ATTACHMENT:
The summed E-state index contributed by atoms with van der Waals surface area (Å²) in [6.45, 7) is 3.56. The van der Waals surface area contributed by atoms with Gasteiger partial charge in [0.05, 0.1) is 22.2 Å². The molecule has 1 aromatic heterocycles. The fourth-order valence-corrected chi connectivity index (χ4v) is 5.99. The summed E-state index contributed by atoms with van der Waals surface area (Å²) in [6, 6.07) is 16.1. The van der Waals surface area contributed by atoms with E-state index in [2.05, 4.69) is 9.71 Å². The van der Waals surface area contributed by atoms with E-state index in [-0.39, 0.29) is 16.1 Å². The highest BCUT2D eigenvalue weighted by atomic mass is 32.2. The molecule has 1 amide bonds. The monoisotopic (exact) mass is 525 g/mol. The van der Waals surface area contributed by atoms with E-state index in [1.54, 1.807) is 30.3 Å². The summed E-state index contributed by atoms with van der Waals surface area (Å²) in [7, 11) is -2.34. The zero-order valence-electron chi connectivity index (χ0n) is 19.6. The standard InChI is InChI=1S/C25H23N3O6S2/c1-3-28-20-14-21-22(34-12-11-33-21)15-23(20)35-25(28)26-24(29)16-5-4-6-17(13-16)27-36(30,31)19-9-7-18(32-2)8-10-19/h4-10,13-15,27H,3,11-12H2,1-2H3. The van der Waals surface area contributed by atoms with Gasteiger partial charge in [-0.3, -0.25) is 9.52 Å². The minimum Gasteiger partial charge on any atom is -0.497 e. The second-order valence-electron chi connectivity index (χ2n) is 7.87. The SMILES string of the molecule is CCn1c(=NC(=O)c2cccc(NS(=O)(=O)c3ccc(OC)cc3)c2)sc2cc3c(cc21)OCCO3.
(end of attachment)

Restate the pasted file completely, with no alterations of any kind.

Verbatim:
The summed E-state index contributed by atoms with van der Waals surface area (Å²) in [6.45, 7) is 3.56. The van der Waals surface area contributed by atoms with Gasteiger partial charge in [0.05, 0.1) is 22.2 Å². The molecule has 1 aromatic heterocycles. The fourth-order valence-corrected chi connectivity index (χ4v) is 5.99. The summed E-state index contributed by atoms with van der Waals surface area (Å²) in [6, 6.07) is 16.1. The van der Waals surface area contributed by atoms with E-state index in [2.05, 4.69) is 9.71 Å². The van der Waals surface area contributed by atoms with E-state index in [-0.39, 0.29) is 16.1 Å². The highest BCUT2D eigenvalue weighted by atomic mass is 32.2. The molecule has 1 amide bonds. The monoisotopic (exact) mass is 525 g/mol. The van der Waals surface area contributed by atoms with E-state index in [1.54, 1.807) is 30.3 Å². The summed E-state index contributed by atoms with van der Waals surface area (Å²) in [7, 11) is -2.34. The zero-order valence-electron chi connectivity index (χ0n) is 19.6. The standard InChI is InChI=1S/C25H23N3O6S2/c1-3-28-20-14-21-22(34-12-11-33-21)15-23(20)35-25(28)26-24(29)16-5-4-6-17(13-16)27-36(30,31)19-9-7-18(32-2)8-10-19/h4-10,13-15,27H,3,11-12H2,1-2H3. The van der Waals surface area contributed by atoms with Gasteiger partial charge in [-0.3, -0.25) is 9.52 Å². The minimum Gasteiger partial charge on any atom is -0.497 e. The second-order valence-electron chi connectivity index (χ2n) is 7.87. The SMILES string of the molecule is CCn1c(=NC(=O)c2cccc(NS(=O)(=O)c3ccc(OC)cc3)c2)sc2cc3c(cc21)OCCO3.